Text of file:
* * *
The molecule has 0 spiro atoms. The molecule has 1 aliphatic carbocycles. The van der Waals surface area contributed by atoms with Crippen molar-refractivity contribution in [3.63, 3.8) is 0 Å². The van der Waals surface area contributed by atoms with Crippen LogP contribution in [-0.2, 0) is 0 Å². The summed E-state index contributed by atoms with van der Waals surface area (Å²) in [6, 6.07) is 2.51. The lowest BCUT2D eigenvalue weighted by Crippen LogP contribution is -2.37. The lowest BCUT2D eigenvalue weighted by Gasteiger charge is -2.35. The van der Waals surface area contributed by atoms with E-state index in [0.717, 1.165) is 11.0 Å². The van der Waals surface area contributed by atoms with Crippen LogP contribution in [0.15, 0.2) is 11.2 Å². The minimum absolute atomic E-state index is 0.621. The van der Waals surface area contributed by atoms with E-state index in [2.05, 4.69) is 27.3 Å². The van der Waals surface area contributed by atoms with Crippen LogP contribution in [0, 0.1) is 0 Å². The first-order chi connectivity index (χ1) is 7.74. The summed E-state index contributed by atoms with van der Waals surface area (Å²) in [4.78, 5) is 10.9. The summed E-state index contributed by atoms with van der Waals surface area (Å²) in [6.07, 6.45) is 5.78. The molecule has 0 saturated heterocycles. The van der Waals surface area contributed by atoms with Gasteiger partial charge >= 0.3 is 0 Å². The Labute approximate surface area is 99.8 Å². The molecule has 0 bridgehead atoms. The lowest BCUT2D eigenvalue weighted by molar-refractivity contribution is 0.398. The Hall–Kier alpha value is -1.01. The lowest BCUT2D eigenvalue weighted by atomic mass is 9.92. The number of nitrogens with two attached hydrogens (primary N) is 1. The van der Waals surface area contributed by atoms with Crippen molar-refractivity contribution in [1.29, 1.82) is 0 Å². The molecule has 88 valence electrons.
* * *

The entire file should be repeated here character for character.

The molecule has 0 spiro atoms. The molecule has 1 aliphatic carbocycles. The van der Waals surface area contributed by atoms with Crippen molar-refractivity contribution in [3.63, 3.8) is 0 Å². The van der Waals surface area contributed by atoms with Crippen LogP contribution in [-0.2, 0) is 0 Å². The summed E-state index contributed by atoms with van der Waals surface area (Å²) in [6, 6.07) is 2.51. The lowest BCUT2D eigenvalue weighted by Crippen LogP contribution is -2.37. The lowest BCUT2D eigenvalue weighted by Gasteiger charge is -2.35. The van der Waals surface area contributed by atoms with E-state index in [0.717, 1.165) is 11.0 Å². The van der Waals surface area contributed by atoms with Crippen LogP contribution in [0.15, 0.2) is 11.2 Å². The minimum absolute atomic E-state index is 0.621. The van der Waals surface area contributed by atoms with E-state index in [2.05, 4.69) is 27.3 Å². The van der Waals surface area contributed by atoms with Crippen LogP contribution in [0, 0.1) is 0 Å². The first-order chi connectivity index (χ1) is 7.74. The summed E-state index contributed by atoms with van der Waals surface area (Å²) in [4.78, 5) is 10.9. The summed E-state index contributed by atoms with van der Waals surface area (Å²) in [6.07, 6.45) is 5.78. The molecule has 0 saturated heterocycles. The van der Waals surface area contributed by atoms with Gasteiger partial charge >= 0.3 is 0 Å². The Labute approximate surface area is 99.8 Å². The molecule has 0 bridgehead atoms. The lowest BCUT2D eigenvalue weighted by molar-refractivity contribution is 0.398. The Hall–Kier alpha value is -1.01. The lowest BCUT2D eigenvalue weighted by atomic mass is 9.92. The number of nitrogens with two attached hydrogens (primary N) is 1. The van der Waals surface area contributed by atoms with Crippen molar-refractivity contribution in [1.29, 1.82) is 0 Å². The molecule has 88 valence electrons.